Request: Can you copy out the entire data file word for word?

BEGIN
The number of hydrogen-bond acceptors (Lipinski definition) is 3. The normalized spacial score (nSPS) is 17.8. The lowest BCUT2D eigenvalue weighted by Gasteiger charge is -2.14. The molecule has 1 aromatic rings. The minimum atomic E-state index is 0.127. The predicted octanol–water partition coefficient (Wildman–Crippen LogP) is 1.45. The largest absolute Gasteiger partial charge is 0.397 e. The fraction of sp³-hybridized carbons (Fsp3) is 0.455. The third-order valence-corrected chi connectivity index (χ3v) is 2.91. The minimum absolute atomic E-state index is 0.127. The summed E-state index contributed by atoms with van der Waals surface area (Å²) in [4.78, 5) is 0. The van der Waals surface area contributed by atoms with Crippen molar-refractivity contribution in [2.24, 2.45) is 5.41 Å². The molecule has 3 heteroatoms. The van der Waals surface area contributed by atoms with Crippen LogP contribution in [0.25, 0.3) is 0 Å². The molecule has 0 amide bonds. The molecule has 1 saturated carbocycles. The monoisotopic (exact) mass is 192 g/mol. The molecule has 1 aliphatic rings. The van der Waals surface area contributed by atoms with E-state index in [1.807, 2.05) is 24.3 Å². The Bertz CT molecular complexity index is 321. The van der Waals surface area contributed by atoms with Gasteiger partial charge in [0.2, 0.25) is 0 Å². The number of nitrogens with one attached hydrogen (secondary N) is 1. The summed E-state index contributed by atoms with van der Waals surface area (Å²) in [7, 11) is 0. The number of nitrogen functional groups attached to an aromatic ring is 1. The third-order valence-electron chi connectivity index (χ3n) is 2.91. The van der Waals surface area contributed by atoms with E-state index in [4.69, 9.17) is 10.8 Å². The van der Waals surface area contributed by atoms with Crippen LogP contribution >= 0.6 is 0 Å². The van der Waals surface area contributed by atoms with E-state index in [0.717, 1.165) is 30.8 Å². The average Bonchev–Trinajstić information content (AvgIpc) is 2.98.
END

The number of hydrogen-bond acceptors (Lipinski definition) is 3. The normalized spacial score (nSPS) is 17.8. The lowest BCUT2D eigenvalue weighted by Gasteiger charge is -2.14. The molecule has 1 aromatic rings. The minimum atomic E-state index is 0.127. The predicted octanol–water partition coefficient (Wildman–Crippen LogP) is 1.45. The largest absolute Gasteiger partial charge is 0.397 e. The fraction of sp³-hybridized carbons (Fsp3) is 0.455. The third-order valence-corrected chi connectivity index (χ3v) is 2.91. The minimum absolute atomic E-state index is 0.127. The summed E-state index contributed by atoms with van der Waals surface area (Å²) in [4.78, 5) is 0. The van der Waals surface area contributed by atoms with Crippen molar-refractivity contribution in [2.24, 2.45) is 5.41 Å². The molecule has 3 heteroatoms. The van der Waals surface area contributed by atoms with Crippen LogP contribution in [0.25, 0.3) is 0 Å². The molecule has 0 amide bonds. The molecule has 1 saturated carbocycles. The monoisotopic (exact) mass is 192 g/mol. The molecule has 1 aliphatic rings. The van der Waals surface area contributed by atoms with E-state index in [1.807, 2.05) is 24.3 Å². The Bertz CT molecular complexity index is 321. The van der Waals surface area contributed by atoms with Gasteiger partial charge in [0.2, 0.25) is 0 Å². The number of nitrogens with one attached hydrogen (secondary N) is 1. The summed E-state index contributed by atoms with van der Waals surface area (Å²) in [7, 11) is 0. The number of nitrogen functional groups attached to an aromatic ring is 1. The third-order valence-electron chi connectivity index (χ3n) is 2.91. The van der Waals surface area contributed by atoms with E-state index in [4.69, 9.17) is 10.8 Å². The van der Waals surface area contributed by atoms with Crippen LogP contribution >= 0.6 is 0 Å². The van der Waals surface area contributed by atoms with E-state index in [0.717, 1.165) is 30.8 Å². The average Bonchev–Trinajstić information content (AvgIpc) is 2.98.